31. Hesler LS, Kieckhefer RW, Catangui MA (2004) Surveys and field observations of Harmonia axyridis and other Coccinellidae (Coleoptera) in eastern and central South Dakota. Trans Am Entomol Soc 130:113–133Google Scholar
  32. Hesler LS, Kieckhefer RW, Evenson PD (2000) Abundance of cereal aphids (Homoptera : aphididae) and their predators in spring wheat-alfalfa intercrops under different crop management intensities. Great Lakes Entomol 33:17–31Google Scholar
  33. Hodek I, Honěk A (1996) Ecology of Coccinellidae. Kluwer Academic Publishers, Dordrecht, The NetherlandsGoogle Scholar
  34. Hoffmann MP, Orfanedes MS, Pedersen LH, Kirksyland JJ, Hobeke ER, Ayyappath R (1997) Survey of lady beetles (Coleoptera: Coccinellidae) in sweet corn using yellow sticky cards. J Entomol Sci 32:358–369Google Scholar
  35. Iperti G (1999) Biodiversity of predaceous coccinellidae in relation to bioindication and economic importance. Agric Ecosys Environ 74:323–342CrossRefGoogle Scholar
  36. Knowles TC (2006) Alfalfa aphid complex (blue alfalfa aphid, pea aphid, and the spotted alfalfa aphid). http://ag.arizona.edu/pubs/insects/az1044/Google Scholar
  37. Koch RL (2003) The multicolored Asian lady beetle, Harmonia axyridis: a review of its biology, uses in biological control, and non-target impacts. J Insect Sci 3:32PubMedGoogle Scholar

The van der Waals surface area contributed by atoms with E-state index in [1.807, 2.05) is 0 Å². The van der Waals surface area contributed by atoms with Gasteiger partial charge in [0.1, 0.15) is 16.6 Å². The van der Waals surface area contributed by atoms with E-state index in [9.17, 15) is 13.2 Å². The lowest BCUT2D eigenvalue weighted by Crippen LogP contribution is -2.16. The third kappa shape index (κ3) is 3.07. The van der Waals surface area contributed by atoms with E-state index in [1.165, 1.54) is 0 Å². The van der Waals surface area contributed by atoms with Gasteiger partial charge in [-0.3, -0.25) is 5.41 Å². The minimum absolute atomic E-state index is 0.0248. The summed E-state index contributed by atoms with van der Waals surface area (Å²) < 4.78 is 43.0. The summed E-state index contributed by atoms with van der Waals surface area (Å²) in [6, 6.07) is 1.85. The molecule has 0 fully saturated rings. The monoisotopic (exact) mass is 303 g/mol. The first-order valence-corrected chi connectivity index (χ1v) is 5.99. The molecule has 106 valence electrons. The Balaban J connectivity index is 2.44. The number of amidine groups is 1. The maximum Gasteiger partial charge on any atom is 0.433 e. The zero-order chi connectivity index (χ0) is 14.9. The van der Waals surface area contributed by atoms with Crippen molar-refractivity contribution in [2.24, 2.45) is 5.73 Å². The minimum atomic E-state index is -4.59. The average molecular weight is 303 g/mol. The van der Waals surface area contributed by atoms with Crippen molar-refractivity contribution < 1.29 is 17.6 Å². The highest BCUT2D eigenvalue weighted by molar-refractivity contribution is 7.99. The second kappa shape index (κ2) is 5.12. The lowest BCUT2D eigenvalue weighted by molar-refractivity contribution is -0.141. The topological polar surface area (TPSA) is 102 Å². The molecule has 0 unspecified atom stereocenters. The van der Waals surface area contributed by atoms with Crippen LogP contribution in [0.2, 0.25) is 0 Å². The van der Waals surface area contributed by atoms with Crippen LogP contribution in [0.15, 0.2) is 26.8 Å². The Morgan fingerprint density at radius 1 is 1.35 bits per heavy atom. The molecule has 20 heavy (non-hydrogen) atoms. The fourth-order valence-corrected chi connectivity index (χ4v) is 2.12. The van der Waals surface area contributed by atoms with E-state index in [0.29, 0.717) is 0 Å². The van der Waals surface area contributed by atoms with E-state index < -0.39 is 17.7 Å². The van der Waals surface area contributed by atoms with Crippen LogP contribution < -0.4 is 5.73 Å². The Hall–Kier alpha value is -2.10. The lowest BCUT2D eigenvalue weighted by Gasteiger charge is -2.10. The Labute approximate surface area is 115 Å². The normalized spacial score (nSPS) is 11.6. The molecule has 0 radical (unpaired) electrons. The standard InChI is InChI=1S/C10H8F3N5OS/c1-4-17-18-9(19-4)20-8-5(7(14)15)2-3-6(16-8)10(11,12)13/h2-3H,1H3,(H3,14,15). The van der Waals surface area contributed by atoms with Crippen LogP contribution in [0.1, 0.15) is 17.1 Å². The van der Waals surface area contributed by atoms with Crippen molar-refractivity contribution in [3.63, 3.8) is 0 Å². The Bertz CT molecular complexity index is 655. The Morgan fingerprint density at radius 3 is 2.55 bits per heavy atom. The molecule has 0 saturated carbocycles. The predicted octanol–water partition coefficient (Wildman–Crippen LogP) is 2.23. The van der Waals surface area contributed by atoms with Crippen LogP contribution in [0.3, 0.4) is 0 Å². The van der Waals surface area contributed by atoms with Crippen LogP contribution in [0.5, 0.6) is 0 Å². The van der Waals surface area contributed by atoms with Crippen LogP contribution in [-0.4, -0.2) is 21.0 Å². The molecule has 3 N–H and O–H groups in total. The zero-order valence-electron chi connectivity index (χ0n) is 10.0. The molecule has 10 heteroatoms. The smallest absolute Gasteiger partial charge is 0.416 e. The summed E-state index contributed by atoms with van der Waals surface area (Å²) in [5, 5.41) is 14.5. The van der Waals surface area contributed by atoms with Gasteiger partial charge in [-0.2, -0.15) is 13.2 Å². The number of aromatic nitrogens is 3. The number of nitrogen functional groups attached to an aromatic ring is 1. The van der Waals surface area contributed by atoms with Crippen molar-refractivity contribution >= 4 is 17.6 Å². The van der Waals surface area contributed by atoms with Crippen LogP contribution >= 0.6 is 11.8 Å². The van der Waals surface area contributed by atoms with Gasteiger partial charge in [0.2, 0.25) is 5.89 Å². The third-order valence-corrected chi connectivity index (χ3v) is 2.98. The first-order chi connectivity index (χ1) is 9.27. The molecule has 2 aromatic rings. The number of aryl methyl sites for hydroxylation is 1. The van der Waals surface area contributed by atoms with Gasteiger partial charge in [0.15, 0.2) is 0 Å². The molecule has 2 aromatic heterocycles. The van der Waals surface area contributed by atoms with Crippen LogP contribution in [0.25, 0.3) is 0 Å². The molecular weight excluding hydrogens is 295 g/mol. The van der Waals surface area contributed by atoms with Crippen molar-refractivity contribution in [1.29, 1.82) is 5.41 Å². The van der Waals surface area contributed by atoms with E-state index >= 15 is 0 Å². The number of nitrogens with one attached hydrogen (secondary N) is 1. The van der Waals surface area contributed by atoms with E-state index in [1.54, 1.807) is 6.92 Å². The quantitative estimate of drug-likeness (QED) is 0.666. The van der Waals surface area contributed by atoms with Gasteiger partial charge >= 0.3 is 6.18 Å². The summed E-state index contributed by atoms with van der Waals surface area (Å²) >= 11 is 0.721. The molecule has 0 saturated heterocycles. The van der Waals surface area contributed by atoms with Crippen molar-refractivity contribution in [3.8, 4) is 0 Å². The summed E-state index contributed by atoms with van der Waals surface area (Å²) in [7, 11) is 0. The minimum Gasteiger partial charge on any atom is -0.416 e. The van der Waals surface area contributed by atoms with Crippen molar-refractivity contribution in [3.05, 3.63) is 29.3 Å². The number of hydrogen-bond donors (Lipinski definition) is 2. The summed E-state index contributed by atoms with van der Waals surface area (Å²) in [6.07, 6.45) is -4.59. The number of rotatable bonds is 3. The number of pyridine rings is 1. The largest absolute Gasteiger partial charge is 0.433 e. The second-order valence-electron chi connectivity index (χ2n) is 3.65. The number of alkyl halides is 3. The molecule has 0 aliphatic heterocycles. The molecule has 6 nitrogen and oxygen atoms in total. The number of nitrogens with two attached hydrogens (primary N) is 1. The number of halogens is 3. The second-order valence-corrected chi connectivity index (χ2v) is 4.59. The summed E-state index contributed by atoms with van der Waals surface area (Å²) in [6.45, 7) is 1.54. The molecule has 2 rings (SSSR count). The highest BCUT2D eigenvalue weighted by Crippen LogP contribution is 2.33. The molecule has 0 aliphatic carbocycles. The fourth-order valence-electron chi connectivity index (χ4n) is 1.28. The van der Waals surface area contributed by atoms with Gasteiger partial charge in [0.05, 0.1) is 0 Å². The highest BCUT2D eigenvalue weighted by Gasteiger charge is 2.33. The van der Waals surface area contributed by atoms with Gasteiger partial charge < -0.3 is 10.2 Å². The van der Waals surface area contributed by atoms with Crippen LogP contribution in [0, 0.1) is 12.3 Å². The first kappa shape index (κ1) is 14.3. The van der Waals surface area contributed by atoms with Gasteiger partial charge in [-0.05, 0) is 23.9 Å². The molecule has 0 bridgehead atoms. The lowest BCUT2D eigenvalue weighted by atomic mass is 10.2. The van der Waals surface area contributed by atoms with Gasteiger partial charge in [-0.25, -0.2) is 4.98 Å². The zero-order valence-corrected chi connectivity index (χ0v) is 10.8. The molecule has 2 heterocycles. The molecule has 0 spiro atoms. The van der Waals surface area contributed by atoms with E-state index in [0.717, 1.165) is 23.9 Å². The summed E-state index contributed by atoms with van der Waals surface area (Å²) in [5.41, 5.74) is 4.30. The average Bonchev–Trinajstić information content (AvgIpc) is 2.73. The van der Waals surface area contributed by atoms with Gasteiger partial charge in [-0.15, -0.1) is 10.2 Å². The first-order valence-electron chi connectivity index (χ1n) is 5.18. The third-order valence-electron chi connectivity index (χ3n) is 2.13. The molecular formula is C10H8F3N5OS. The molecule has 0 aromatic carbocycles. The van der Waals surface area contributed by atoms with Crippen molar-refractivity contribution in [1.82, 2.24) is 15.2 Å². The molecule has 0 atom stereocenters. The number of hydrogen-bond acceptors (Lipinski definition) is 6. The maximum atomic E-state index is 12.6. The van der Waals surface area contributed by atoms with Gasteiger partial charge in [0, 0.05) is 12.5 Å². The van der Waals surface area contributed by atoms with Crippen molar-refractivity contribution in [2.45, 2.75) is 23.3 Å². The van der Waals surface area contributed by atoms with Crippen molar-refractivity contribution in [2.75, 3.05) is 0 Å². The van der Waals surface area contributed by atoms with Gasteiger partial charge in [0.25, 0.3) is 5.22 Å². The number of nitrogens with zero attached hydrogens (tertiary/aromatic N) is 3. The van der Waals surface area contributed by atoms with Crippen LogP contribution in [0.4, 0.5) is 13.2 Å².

38. LaMana ML, Miller JC (1996) Field observations on Harmonia axyridis Pallas (Coleoptera: Coccinellidae) in Oregon. Biol Control 6:232–237CrossRefGoogle Scholar
  39. Lee RE (1980) Aggregation of Lady Beetles on the Shores of Lakes (Coleoptera, Coccinellidae). Am Midland Nat 104:295–304CrossRefGoogle Scholar
  40. Magurran AE (1988) Ecological diversity and its measurement. Princeton University Press, Princeton, NJ USAGoogle Scholar
  41. Mareida KM, Gage SH, Landis DA, Wirth TM (1992) Ecological observation on predatory Coccinellidae (Coleoptera) in Southwestern Michigan. Great Lakes Entomol 25:265–270Google Scholar
  42. Musser FR, Nyrop JP, Shelton AM (2004) Survey of predators and sampling method comparison in sweet corn. J Econ Entomol 97:136–144PubMedCrossRefGoogle Scholar
  43. New York State Agricultural Statistics Service (2001) New York Agricultural Statistics 2000–2001 http://www.nass.usda.gov/ny/bulletin/2001/01-bulle.htm. Albany, NY USA.Google Scholar
  44. Obrycki JJ, Elliot NC, Giles KL (2000) Coccinellid introductions: potential for evaluation of nontarget effects. In: Follet PA, Duan JJ (eds) Non-target effects of biological control. Kluwer Academic Publishers, Boston MA USA, pp 127–145Google Scholar
  45. Pack HJ (1925) A biological study of certain ladybird beetles (Coccinellidae). Cornell University, Ithaca, NY USAGoogle Scholar
  46. Pedigo L, Rice M (2006) Entomology and pest management, 5th edn. Pearson, Upper Saddle River, NJ USAGoogle Scholar
  47. Putnam WL (1964) Occurrence and food of some Coccinellids (Coleoptera) in Ontario peach orchards. Can Entomol 96:1149–1155Google Scholar
  48. Rosenheim JA (2001) Source-sink dynamics for a generalist insect predator in habitats with strong higher-order predation. Ecol Monogr 71:93–116CrossRefGoogle Scholar
  49. Rutledge CE, O’Neil RJ, Fox TB, Landis DA (2004) Soybean aphid predators and their use in integrated pest management. Ann Entomol Soc Am 97:240–248CrossRefGoogle Scholar
  50. Sakuratani Y (1994) New record of Adalia bipunctata (Linnaeus) (Coleoptera: Coccinellidae) from Japan. Japanese Jpn J Appl Entomol Zool 62:627–628Google Scholar